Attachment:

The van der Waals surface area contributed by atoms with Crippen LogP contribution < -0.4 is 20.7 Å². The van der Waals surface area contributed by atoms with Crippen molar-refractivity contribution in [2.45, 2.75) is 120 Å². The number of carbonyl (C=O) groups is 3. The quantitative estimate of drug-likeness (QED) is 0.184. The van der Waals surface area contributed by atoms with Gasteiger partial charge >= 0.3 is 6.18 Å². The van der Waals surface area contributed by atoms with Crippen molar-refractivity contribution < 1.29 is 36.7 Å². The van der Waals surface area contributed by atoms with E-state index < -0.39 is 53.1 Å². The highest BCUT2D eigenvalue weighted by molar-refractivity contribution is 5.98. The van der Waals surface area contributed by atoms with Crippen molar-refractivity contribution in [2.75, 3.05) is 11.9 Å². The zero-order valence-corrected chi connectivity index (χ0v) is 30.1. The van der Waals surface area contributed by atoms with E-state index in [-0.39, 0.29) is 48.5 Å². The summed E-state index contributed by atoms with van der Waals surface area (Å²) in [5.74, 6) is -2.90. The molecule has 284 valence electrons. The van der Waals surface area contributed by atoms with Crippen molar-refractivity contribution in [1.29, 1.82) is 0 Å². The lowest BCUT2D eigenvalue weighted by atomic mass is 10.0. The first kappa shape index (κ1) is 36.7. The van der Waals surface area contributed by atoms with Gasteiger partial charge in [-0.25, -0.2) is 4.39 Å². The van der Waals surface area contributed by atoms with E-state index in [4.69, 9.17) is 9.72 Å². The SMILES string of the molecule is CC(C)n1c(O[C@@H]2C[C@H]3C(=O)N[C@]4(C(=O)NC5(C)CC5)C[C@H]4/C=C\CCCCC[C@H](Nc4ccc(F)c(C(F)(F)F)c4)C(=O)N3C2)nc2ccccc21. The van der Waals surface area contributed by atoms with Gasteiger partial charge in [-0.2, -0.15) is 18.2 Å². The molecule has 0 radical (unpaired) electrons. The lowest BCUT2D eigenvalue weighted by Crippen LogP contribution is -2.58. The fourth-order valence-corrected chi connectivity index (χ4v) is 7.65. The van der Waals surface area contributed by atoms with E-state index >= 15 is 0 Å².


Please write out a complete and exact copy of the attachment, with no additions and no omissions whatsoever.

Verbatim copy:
The van der Waals surface area contributed by atoms with Crippen LogP contribution < -0.4 is 20.7 Å². The van der Waals surface area contributed by atoms with Crippen molar-refractivity contribution in [2.45, 2.75) is 120 Å². The number of carbonyl (C=O) groups is 3. The quantitative estimate of drug-likeness (QED) is 0.184. The van der Waals surface area contributed by atoms with Gasteiger partial charge >= 0.3 is 6.18 Å². The van der Waals surface area contributed by atoms with Crippen molar-refractivity contribution < 1.29 is 36.7 Å². The van der Waals surface area contributed by atoms with E-state index < -0.39 is 53.1 Å². The highest BCUT2D eigenvalue weighted by molar-refractivity contribution is 5.98. The van der Waals surface area contributed by atoms with Crippen molar-refractivity contribution in [2.75, 3.05) is 11.9 Å². The zero-order valence-corrected chi connectivity index (χ0v) is 30.1. The van der Waals surface area contributed by atoms with E-state index in [-0.39, 0.29) is 48.5 Å². The summed E-state index contributed by atoms with van der Waals surface area (Å²) in [5.74, 6) is -2.90. The molecule has 284 valence electrons. The van der Waals surface area contributed by atoms with Crippen molar-refractivity contribution in [1.29, 1.82) is 0 Å². The lowest BCUT2D eigenvalue weighted by atomic mass is 10.0. The first kappa shape index (κ1) is 36.7. The van der Waals surface area contributed by atoms with Gasteiger partial charge in [-0.25, -0.2) is 4.39 Å². The van der Waals surface area contributed by atoms with E-state index in [4.69, 9.17) is 9.72 Å². The SMILES string of the molecule is CC(C)n1c(O[C@@H]2C[C@H]3C(=O)N[C@]4(C(=O)NC5(C)CC5)C[C@H]4/C=C\CCCCC[C@H](Nc4ccc(F)c(C(F)(F)F)c4)C(=O)N3C2)nc2ccccc21. The van der Waals surface area contributed by atoms with Gasteiger partial charge in [-0.2, -0.15) is 18.2 Å². The molecule has 0 radical (unpaired) electrons. The lowest BCUT2D eigenvalue weighted by Crippen LogP contribution is -2.58. The fourth-order valence-corrected chi connectivity index (χ4v) is 7.65. The van der Waals surface area contributed by atoms with E-state index >= 15 is 0 Å².